Several months later, Sanders verified Clemco's new address and decided to try again. 6 On August 13, 1985, he filed a new complaint on the same cause of action in the United States District Court for the Eastern District of Missouri. This time, Sanders quickly served Clemco and Ingersoll. Clemco eventually filed a motion for summary judgment, claiming that the Missouri statute of limitations barred the action because Sanders failed to exercise due diligence in serving process after filing the initial action. 7 Rather than ruling on the

Page 166

motion, the district court dismissed the complaint sua sponte because it failed to state Sanders' citizenship and the defendants' principal places of business for diversity purposes. The district court then denied Sanders' motion to amend the judgment to allow him to amend his complaint.

On an initial appeal, this court reversed and remanded to the district court with instructions to allow Sanders to amend his complaint to cure the jurisdictional defect. This court also instructed the district court to make further findings of fact and conclusions of law on the statute of limitations issue. Sanders v. Clemco Indus., 823 F.2d 214, 217-18 (8th Cir.1987).

After remand, Ingersoll and Clemco filed separate motions for summary judgment based on the statute of limitations defense. On October 27, 1987, Sanders filed a motion to stay action on the summary judgment motions to allow further discovery on the statute of limitations issue. The district court then granted the motions for summary judgment in a unitary Memorandum and Order dated November 6, 1987. On December 7, 1987, within thirty days of the summary judgment order, 8 Sanders filed a motion "For Reconsideration and To Set Aside Summary Judgment." Sanders did not specify under which rule of civil procedure he filed this motion. The district court denied the motion for reconsideration on January 15, 1988, without further opinion. Sanders filed this appeal thirty days later.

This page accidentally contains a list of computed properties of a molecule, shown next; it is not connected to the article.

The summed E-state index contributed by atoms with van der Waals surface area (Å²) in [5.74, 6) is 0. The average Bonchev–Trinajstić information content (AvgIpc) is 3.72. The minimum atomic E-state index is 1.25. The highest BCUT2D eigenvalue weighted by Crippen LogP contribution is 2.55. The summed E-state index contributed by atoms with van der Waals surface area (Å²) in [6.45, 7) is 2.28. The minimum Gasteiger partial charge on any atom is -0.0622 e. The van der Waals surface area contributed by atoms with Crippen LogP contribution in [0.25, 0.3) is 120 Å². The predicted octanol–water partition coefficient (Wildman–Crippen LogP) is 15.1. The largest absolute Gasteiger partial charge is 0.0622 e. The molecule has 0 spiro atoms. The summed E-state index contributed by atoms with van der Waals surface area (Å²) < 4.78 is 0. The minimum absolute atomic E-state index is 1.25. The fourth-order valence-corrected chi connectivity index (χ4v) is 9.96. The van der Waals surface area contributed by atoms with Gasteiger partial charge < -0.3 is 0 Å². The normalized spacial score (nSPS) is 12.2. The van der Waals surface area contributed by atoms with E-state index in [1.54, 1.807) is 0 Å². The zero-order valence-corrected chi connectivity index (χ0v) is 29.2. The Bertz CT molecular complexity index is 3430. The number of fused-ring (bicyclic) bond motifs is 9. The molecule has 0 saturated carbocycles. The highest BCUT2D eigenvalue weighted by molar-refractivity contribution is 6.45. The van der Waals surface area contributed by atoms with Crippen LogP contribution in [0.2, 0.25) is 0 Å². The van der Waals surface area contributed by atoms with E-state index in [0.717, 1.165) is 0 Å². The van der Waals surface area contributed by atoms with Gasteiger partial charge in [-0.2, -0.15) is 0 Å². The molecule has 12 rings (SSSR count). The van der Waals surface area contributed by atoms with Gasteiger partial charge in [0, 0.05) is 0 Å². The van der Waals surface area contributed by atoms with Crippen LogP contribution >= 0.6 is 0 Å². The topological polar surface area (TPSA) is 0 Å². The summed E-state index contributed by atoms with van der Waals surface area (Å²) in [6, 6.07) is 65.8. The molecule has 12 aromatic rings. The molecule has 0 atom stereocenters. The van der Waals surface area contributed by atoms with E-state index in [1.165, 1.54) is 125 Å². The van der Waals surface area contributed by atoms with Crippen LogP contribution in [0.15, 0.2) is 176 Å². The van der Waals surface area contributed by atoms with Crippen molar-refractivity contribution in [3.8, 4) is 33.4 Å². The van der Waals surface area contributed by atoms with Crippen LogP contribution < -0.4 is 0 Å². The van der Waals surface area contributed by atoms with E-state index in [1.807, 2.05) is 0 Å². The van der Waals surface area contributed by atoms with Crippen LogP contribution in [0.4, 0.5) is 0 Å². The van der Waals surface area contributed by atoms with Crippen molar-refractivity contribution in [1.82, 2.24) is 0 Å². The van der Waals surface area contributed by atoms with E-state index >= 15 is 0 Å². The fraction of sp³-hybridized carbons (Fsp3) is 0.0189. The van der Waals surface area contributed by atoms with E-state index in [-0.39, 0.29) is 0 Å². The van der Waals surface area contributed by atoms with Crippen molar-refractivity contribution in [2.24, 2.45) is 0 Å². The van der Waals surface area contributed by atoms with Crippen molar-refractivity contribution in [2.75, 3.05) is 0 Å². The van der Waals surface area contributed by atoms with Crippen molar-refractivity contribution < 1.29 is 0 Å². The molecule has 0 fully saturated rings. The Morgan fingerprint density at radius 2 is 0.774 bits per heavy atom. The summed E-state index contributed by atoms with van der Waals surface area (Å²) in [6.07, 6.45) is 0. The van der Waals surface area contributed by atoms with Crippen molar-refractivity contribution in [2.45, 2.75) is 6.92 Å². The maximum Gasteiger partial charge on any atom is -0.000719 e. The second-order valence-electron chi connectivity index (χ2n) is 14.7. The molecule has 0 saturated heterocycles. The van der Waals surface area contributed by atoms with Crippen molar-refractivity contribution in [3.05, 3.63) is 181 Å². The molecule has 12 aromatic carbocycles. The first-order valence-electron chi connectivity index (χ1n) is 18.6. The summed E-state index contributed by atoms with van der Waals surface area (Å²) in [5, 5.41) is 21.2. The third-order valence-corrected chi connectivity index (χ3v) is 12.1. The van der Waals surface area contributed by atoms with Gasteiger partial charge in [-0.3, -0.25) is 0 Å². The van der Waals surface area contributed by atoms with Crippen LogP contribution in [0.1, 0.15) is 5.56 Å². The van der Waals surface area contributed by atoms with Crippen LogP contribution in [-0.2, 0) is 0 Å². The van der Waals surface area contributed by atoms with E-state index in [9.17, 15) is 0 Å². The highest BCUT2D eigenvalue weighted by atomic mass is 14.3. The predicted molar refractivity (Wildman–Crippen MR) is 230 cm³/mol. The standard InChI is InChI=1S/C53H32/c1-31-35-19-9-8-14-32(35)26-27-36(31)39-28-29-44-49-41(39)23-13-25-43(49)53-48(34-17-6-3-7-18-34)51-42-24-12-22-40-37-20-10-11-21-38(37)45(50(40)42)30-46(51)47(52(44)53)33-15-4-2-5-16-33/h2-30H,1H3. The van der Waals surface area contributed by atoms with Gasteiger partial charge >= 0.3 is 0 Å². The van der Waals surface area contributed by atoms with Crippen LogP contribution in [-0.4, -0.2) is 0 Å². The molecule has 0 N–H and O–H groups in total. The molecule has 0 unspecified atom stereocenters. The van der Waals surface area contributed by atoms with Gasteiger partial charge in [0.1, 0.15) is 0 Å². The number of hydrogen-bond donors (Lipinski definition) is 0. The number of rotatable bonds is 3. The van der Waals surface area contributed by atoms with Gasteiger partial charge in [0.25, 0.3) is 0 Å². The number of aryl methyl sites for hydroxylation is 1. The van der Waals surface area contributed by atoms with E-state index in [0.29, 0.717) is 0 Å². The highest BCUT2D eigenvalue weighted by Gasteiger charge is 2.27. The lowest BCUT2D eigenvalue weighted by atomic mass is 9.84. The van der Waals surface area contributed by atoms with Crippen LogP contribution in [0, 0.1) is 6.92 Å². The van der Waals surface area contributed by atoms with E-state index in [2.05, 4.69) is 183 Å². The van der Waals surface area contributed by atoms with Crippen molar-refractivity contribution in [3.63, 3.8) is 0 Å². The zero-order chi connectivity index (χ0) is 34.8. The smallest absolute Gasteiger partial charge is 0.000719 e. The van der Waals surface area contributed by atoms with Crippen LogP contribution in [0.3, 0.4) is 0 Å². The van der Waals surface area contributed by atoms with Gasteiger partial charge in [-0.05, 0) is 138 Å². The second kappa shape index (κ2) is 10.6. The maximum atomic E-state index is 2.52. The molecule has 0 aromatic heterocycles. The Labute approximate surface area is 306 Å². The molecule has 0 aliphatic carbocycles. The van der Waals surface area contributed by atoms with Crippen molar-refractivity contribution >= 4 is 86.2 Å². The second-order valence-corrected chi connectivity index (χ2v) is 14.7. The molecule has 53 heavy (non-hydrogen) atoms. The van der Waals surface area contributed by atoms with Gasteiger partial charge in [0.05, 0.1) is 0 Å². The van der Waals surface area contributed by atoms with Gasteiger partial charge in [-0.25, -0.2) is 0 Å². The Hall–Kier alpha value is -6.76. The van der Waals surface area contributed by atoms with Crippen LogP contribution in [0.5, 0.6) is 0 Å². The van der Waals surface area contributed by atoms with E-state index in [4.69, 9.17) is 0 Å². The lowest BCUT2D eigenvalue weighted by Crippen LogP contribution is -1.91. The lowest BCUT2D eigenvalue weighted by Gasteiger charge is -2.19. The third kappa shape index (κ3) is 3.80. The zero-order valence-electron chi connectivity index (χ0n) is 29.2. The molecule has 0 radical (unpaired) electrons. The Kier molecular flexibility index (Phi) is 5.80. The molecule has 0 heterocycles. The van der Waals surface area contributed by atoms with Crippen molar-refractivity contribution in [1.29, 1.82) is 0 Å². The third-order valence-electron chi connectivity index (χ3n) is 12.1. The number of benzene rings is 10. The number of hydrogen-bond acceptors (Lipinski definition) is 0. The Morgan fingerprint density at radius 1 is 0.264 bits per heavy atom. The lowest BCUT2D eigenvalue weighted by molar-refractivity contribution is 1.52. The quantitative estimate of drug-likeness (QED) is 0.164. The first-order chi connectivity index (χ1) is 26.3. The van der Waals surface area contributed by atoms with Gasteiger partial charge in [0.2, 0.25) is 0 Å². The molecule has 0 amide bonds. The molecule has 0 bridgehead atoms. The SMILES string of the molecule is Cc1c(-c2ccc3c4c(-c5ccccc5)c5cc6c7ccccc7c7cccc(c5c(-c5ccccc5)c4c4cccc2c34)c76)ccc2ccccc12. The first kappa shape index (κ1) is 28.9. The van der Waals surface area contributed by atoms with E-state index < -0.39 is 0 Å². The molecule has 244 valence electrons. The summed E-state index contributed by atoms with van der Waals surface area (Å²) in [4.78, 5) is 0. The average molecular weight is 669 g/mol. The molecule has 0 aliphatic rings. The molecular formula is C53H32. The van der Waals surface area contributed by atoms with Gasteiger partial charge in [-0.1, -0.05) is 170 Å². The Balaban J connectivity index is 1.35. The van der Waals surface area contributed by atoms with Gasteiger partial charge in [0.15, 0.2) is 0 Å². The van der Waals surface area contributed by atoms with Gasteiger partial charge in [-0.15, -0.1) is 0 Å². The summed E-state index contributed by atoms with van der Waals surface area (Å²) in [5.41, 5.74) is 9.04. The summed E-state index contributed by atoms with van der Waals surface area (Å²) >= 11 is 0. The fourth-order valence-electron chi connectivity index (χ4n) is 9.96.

A. Appellate Jurisdiction--Absence of Judgment on Separate Document

In reviewing the record in this case after oral argument, this court discovered that the district court filed only a Memorandum and Order granting summary judgment for Clemco and Ingersoll. The district court never entered a final judgment on a separate document as required by Rule 58 of the Federal Rules of Civil Procedure, and the clerk of the district court did not make an entry of a final judgment on the docket sheet as required by Rule 79(a), 9 but noted the filing of the Memorandum and Order on November 6, 1987. Thus, at first blush, this appeal appears premature because it precedes the filing of a final judgment. See St. Mary's Health Center v. Bowen, 821 F.2d 493, 496 (8th Cir.1987). The separate-document requirement, however, "is not jurisdictional and may be waived by the parties." Moore v. Warwick Pub. School Dist. No. 29, 794 F.2d 322, 323 n. 1 (8th Cir.1986) (citing Bankers Trust Co. v. Mallis, 435 U.S. 381, 98 S.Ct. 1117, 55 L.Ed.2d 357 (1978) (per curiam)).

This court sua sponte requested the parties to file supplemental briefs on the question of whether we should deem the appeal premature because of the absence of a separate judgment or whether the parties, particularly the appellant, have waived that requirement. After consideration of these briefs, and of the record in this and the earlier appeal in this case, we determine that the parties have waived the separate-document requirement.